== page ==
Early in my relationship with my husband, I found it odd how much time Joe spent going to wakes and funerals. There were neighbors he hadn’t seen in decades, great-aunts of friends, and even casual acquaintances with whom he had maybe a handful of conversations.
If there was someone to be mourned, Joe was your go-to guy.
Once our children were old enough to attend such events, I understood the thinking. It was a way to show respect for the dead, offer a funny story or touching tale to the living, and raise one up in honor of those who go before us.
Most Irish wakes also involve a cooler or two in the parking lot. I don’t think I’m breaking any secret code here. It’s practically Irish Catholic doctrine, right up there with “Thou Shalt Always Go to Saturday Afternoon Mass During Football Season.”
After more than 10 years with Joe, I had wakes and funerals down. Or so I thought.
Last week, I got a text from one of my best friends. Her grandmother had passed away, and she was wondering if I wanted to attend (my friend lives in Milwaukee, but the funeral was local). I instantly agreed.
But then it occurred to me. My friend is Jewish. While I have several close Jewish friends, I had never actually attended a Jewish burial. I wasn’t sure what kind of rituals, decorum, and traditions I needed to know in order to prep the kids. With little time to research matters, I opted to wing it.
The service itself was beautiful and the rabbi introduced a host of family members to talk fondly about Grandma. She led a remarkable life, buried three husbands, and traveled the world well into her 70s. I was struck by the Jewish belief that when you die, the first question God asks is:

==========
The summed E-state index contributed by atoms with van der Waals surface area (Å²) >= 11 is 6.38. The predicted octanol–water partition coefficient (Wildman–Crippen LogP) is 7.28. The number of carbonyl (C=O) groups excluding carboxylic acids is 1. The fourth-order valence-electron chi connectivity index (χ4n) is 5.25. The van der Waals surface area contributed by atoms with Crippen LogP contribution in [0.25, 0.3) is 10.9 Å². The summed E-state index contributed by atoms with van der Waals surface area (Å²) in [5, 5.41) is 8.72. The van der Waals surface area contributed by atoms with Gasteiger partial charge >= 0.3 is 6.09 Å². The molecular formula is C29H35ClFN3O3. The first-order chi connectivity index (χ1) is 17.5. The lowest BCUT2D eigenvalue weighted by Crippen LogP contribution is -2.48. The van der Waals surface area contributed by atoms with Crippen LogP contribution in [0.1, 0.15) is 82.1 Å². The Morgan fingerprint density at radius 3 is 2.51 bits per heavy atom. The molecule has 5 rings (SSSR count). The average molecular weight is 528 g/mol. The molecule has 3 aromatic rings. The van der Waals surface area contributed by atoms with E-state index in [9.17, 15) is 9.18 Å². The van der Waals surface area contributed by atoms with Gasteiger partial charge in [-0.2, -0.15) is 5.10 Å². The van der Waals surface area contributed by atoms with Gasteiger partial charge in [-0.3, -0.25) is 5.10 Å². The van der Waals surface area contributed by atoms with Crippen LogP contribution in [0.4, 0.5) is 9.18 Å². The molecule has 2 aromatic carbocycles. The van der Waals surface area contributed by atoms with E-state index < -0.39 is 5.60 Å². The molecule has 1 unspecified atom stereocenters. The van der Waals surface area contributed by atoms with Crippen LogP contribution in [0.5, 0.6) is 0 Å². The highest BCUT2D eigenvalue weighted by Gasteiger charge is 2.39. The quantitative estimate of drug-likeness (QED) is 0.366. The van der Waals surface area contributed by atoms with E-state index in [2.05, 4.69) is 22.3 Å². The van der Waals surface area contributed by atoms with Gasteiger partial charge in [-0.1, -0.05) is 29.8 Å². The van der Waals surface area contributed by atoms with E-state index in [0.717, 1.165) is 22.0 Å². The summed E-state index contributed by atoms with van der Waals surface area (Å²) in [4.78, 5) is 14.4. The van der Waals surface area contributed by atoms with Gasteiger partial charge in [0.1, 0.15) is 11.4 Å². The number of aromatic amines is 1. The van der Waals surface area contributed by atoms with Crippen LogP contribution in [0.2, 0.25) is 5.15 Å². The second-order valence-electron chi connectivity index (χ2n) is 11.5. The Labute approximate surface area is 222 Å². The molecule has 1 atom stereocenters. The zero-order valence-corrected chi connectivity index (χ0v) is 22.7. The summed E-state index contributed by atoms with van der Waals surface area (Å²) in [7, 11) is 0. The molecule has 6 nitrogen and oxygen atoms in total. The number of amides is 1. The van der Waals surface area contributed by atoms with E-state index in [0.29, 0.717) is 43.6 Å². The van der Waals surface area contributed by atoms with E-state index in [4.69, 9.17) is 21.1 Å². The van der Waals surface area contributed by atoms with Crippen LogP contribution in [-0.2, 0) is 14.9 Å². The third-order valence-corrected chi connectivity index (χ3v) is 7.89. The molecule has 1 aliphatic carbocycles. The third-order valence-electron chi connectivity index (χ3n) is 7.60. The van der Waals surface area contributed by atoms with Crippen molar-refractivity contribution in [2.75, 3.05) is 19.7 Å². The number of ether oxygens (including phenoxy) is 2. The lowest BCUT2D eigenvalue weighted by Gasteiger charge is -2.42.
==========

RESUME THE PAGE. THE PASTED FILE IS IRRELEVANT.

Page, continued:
“Did you taste every fruit that I put on earth?”
Joe and I both were moved by this concept. To live fully, to experience and taste all of life’s great offerings, it was such an empowering message. I turned to Joe at that exact moment, smiling. He took one look and responded:
“We’re not converting. We live in BEVERLY for chrissakes.”
The mourners then moved to the cemetery where everyone took turns with a shovel and helped bury Grandma. At first, my kids were reluctant, but once they saw other children partake, they jumped right in. My friend wandered over and whispered:
“Yup, there is definitely no messing around with ‘refusing to accept death’ when you actually help bury the body, eh?”
I could not agree more. I appreciated the symbolism, the finality, and the community aspect of the practice. Once again, my husband took note and commented:
“Still not converting.”
Since that day, my sons have talked frequently about the service, the burial, and “eating lots of fruit.” They processed the rabbi’s message quite literally. They also asked questions about Judaism as a whole, and I tried my best to answer them. Yet when I got to Hanukkah, their eyes lit up at the thought of eight days’ worth of presents.
“STILL NOT CONVERTING,” Joe shouted from the other room.